Common People and Partition of India
Recollections of M. Tufail Uppal.
Penned down by Nasim Hassan,
Delaware, USA

 

My name is Mohammed Tufail Uppal. I was born in Raja Sansi, a town in India on December 20 th 1921. The town is located about eleven kilometers north-west of the city of Amritsar on Ajnala Road. While I approach the 90th year of my life I would like to recall my firsthand experience of the Partition of India.

Our family lived for over a century in Raja Sansi. My ancestors Kishan Lal and Bishan Lal moved from Rajisthan to Raja Sansi, Punjab, in 1798. They converted to Islam from Hinduism at the hands of a local Sufi Saint. They continued to live in Rajisthan but faced opposition from other Hindu relatives. Then they decided to move to Punjab and settled in Raja Sansi.

Raja Sansi in pre-Partition days was a town of about 10,000 people. Muslims were in the majority and formed about 60% of the population while Hindus and Sikhs constituted the remaining 40%. Raja Sansi had a post office, telegraph office, hospital and animal husbandry hospital. The town had five mosques, two Hindu temples and one Sikh Gurudwara.

Looking back I can see Kachehry Road originating from the Raja Sansi train station. On the Kachehry Road span from Amritsar to Ajnala, a road lead to Raja Sansi. It had trees lined up on both sides. You could see the bungalow of Sardar Raghubir Singh on the left and at little distance from there was the Animal Hospital. Sardar Raghubir Singh was the biggest landlord of the area and also an honorary magistrate. He had a Muslim Nnumberdar named Mehar Din. After a crossing there was a Middle School. A few hundred yards ahead was the main bazaar of Raja Sansi.

There were grocery stores, clothing shops, a Hindu temple and a post office at the end. From the main bazaar there were side streets going to Muslim, Hindu and Sikh neighborhoods. Although there were some Muslim families in Hindu areas and some Sikh families in Muslim areas there was segregation between the communities. The streets were named Sheikhan Di Gali, Sajjan Di Gali, Loharan Di Gali and Arainyan Di Gali.

During those days people went to Amritsar for higher education and business on tongas or bicycles. Raja Sansi had a middle school called the District Board Middle Anglo Vernacular School. After 8 th grade the students had to go to Ajnala or Amritsar. From the surrounding villages a number of students walked for miles to come to this school. The primary school was up to 4 th grade. There were several Muslim teachers in the school. The head master was Mohan Singh Puri and second head master was Nazar Hussain Quereshi.

After primary education the students could select English or Persian as a language. While majority of Hindus chose English, most of the Muslims opted for the Persian language. I can recall the names of a few of Sikh classmates: Kalyan Singh, Makhan Singh and Amar Das, Deevan Chand, Manoher Lal and Gurdayal Mal. All of us had very good friendly relations.

There was a primary girls school where majority of students were from Hindu families. Muslims and Sikh girls were in a small minority.

People of all religions lead a harmonious life and there was no religious or ethnic violence. Muslims had friendly relations with Sikhs and Hindus. People participated in all local community festivals. Sikhs and Hindus participated in the Urs of local Dargah.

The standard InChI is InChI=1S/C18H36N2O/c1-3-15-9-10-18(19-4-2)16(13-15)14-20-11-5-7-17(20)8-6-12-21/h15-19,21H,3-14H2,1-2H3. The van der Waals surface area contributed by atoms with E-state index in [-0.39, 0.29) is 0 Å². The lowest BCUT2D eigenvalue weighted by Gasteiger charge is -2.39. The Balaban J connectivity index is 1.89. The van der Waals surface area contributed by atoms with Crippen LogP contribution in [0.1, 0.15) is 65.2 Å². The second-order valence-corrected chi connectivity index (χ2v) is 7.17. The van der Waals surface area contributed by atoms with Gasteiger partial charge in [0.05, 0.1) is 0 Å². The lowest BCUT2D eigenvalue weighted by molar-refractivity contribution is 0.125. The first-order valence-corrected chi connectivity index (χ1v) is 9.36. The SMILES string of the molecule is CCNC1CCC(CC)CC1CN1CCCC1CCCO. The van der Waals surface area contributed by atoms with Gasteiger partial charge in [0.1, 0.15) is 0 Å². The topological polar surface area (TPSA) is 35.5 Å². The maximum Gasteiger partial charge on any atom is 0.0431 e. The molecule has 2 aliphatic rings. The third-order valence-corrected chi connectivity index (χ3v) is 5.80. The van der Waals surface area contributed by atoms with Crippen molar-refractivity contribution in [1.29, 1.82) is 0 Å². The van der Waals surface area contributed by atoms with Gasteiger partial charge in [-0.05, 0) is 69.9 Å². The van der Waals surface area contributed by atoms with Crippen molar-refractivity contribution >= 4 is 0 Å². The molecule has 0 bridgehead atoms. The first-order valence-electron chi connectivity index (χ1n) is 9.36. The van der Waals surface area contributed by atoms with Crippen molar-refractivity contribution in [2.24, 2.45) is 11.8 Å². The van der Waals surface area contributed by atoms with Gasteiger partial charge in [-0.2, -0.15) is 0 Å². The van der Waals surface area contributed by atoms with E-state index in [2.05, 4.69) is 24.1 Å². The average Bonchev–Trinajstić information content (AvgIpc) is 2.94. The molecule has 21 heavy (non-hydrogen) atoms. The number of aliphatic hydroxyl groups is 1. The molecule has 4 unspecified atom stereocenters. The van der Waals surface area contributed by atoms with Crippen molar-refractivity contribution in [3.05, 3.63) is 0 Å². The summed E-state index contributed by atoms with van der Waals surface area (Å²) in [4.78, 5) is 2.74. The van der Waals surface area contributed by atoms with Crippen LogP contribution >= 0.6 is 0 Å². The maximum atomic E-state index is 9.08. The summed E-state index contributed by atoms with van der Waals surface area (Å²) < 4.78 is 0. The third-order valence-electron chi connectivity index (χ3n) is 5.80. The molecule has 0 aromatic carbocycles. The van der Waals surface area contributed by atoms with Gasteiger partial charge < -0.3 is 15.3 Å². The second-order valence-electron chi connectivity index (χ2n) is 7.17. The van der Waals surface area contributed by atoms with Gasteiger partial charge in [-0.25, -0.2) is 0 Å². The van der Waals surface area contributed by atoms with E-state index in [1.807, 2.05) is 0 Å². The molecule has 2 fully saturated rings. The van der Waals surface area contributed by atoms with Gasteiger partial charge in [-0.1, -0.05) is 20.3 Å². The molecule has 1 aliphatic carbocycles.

I selected Persian first and then switched over to English after one year of middle school. I faced competition with classmates Amar Das, Devan Chand and Manohar Lal. After middle school, I continued my studies in Muslim High School in Amritsar. At that time, my father bought me a new Phillips bike for Rs. 35 to go to school. In 1938, I completed my matriculation and enrolled in the MAO College in Amritsar.

Dr. MD Taseer was our college principal. General Akhtar Abdul Rehman was my classmate. His son Humyun Akhtar is now a well-known politician in Pakistan. Faiz Ahmed Faiz was our English language lecturer. Faiz sahib was a well dressed gentleman. When the weather was pleasant he would stop and start reciting poetry. I completed my FA in 1940 and joined the Indian Railways. I was posted as assistant station master in the Delhi Division. In 1942, I was posted in Sibbi, Baluchistan. One day we learned that Mr. Mohammed Ali Jinnah was coming from Ziarat and would be passing Sibbi on his way to Lahore. I gathered about five local railway Muslim employees and knocked on the door of Mr. Jinnah’s coach. He and Ms. Fatima Jinnah came out, shook hands with all of us. I recall his words to us. He said, “Young men keep unity among you.”

There was complete calm in Raja Sansi while events were fast moving towards partition. In March 1947, there was a fire in a shoe store and a clothing store at Farid Chowk in Amritsar. The property was Hindu-owned but businesses were run by Muslims. This marked the beginning of riots in Amritsar.

In Chowk Prag Das there was a Hindu business area with a small masjid. In March, 1947 the riots started first in this area of Amritsar in which 25 Muslims died. Hindu organization like RSS made good advanced planning. From that time onwards Muslims, Hindus and Sikhs started drifting apart. They were looking with suspicion at each other. Muslims made preparation to take defensive measures in their home.

At that time, I was working in Lahore and went on Baboo train everyday from Raja Sansi to Lahore and back. Lahore was completely calm. The riots in Amritsar had little effect on the people of Raja Sansi. Common people thought that the riots would be a passing phase and conditions would return to normal and revert back to the stage that they had been for centuries.